How Super Fast Mobile Network Speeds Are Finally Arriving In the Real World
Mobile carriers have been fighting for years over which has the fastest wireless network. Some studies say it’s Verizon while others have singled out T-Mobile. All the while, the carriers have been adding technology to make everyone’s experience better. Well, everyone with a fairly new smartphone.
Now PC Magazine has uncovered some truly insane download speeds available in the real world, on a street corner in New York City. A tester for network testing firm Ookla achieved download speeds as high as 531 megabits per second (or about five to 10 times faster than what typical users experience) using a phone on T-Mobile’s network at the corner of 45th St. and Third Avenue in Manhattan. In 13 tests, speeds averaged 503 mbps, fast enough to download a high-definition digital copy of the Oscar winning movie The Shape of Water in 2 minutes.
The super-fast downloads did not require equipment from the next generation of wireless networking, known as 5G, which T-Mobile and other carriers are slowly installing around the country. And they don’t require that customers pay extra or download special apps on their phones. Instead, the speed relied on a current feature of 4G LTE networks that is also being slowly added, called Licensed Assisted Access, or LAA for short. T-Mobile says it is adding LAA capability around the country, focusing on denser urban areas.
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At the New York City street corner, recent smartphones can connect to T-Mobile’s network using not just the usual cellular spectrum bands of 1700 MHz and 2100 Mhz, but also can use LAA to piggyback on airwaves in the 5GHz band that are usually used by Wi-Fi gear, PC Magazine reports. This unlicensed spectrum is available even in places where Wi-Fi gear is plentiful, like New York City.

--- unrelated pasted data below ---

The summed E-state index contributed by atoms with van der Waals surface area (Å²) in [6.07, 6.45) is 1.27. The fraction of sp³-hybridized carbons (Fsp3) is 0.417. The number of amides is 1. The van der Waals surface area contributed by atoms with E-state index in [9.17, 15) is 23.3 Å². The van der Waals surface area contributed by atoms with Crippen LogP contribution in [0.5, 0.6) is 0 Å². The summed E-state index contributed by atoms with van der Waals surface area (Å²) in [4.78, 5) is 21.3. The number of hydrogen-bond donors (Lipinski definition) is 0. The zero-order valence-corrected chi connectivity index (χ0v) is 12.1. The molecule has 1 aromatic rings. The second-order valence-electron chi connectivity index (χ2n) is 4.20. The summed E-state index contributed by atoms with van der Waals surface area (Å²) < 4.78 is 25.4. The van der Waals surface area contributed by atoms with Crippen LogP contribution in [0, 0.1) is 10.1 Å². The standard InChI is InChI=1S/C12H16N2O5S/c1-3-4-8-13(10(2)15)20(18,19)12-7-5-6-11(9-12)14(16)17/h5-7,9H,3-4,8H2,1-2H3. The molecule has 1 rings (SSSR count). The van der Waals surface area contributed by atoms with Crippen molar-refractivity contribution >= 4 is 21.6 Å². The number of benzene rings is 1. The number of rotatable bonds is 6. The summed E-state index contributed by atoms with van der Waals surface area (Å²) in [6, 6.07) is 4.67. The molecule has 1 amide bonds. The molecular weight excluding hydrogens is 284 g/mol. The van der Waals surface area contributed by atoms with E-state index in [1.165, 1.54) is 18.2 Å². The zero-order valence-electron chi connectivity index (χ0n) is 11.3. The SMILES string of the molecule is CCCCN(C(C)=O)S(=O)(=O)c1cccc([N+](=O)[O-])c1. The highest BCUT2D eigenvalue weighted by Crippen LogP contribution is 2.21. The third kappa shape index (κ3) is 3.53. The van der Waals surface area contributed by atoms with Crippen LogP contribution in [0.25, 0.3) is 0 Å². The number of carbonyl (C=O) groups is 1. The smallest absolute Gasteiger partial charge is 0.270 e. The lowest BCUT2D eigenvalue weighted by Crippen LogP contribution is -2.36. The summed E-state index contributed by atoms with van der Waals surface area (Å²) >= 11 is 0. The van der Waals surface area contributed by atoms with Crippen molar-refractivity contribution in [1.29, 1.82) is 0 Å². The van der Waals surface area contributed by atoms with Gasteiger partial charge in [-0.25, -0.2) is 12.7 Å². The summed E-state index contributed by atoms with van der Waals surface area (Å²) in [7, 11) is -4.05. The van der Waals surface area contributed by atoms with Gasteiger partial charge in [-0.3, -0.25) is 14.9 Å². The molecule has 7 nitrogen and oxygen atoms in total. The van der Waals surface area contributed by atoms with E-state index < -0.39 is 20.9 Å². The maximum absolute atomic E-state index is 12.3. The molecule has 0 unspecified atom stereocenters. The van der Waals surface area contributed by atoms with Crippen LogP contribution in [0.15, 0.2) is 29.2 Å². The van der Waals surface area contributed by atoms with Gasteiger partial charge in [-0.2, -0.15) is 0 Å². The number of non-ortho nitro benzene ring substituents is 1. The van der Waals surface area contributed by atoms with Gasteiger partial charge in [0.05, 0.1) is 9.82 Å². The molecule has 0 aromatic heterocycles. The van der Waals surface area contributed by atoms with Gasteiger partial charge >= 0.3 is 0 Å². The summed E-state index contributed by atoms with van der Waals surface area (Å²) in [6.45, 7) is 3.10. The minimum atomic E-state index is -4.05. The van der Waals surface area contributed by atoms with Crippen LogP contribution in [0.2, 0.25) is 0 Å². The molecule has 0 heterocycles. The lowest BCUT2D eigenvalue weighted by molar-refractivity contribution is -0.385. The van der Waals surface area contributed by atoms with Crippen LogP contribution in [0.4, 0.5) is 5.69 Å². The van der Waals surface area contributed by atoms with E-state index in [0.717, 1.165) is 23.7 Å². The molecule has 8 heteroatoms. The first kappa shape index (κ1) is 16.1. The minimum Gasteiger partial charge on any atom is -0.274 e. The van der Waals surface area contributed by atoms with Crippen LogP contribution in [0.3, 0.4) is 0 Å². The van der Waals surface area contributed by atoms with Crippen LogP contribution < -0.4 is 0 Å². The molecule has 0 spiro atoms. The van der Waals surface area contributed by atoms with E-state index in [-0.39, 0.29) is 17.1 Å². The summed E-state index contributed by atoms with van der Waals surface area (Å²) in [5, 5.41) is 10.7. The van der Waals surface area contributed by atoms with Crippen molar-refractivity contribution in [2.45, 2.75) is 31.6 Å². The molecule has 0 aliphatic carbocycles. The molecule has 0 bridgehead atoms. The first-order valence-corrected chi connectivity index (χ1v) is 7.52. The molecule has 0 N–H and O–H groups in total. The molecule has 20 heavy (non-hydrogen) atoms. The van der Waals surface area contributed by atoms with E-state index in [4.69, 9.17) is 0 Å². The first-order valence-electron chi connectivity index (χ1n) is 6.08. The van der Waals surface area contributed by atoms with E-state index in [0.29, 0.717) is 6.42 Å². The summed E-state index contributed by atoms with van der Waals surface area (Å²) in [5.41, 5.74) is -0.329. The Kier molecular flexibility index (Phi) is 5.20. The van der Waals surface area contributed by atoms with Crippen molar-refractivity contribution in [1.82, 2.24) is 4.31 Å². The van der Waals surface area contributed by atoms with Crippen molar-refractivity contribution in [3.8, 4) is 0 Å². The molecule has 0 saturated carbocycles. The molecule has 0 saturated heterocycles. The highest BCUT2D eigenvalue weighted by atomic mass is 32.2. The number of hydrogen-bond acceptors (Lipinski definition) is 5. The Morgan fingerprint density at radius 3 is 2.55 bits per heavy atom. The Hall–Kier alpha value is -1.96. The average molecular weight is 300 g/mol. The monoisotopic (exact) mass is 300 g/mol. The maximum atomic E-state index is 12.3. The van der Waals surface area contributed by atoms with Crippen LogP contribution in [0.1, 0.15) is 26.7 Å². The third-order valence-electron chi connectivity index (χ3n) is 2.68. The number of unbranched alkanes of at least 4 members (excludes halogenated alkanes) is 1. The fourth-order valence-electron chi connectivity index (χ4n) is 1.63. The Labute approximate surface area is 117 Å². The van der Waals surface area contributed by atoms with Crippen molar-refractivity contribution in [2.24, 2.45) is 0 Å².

But while carriers including Sprint (S) and AT&T att(T) are widely deploying several other needed technologies to reach the super-fast speeds, LAA-compatible gear was just approved for use by the Federal Communications Commission last year. The other key technologies are carrier aggregation, which lets a phone receive downloads on different spectrum channels at the same time, 4X4 MIMO, which multiples the number of antennas in a phone, and 256QAM, which uses higher power output to cram more data in a wireless signal.
In addition to the slow rollout of LAA, another limiting factor is that not every phone is compatible with the feature. Apple’s (AAPL) iPhone X and iPhone 8, for example, do not. But versions of the Samsung Galaxy S8, Note 8, and Galaxy S9, along with the LG V30 and the Huawei Mate 10 Pro that work on T-Mobile’s (TMUS) network can access the extra airwaves.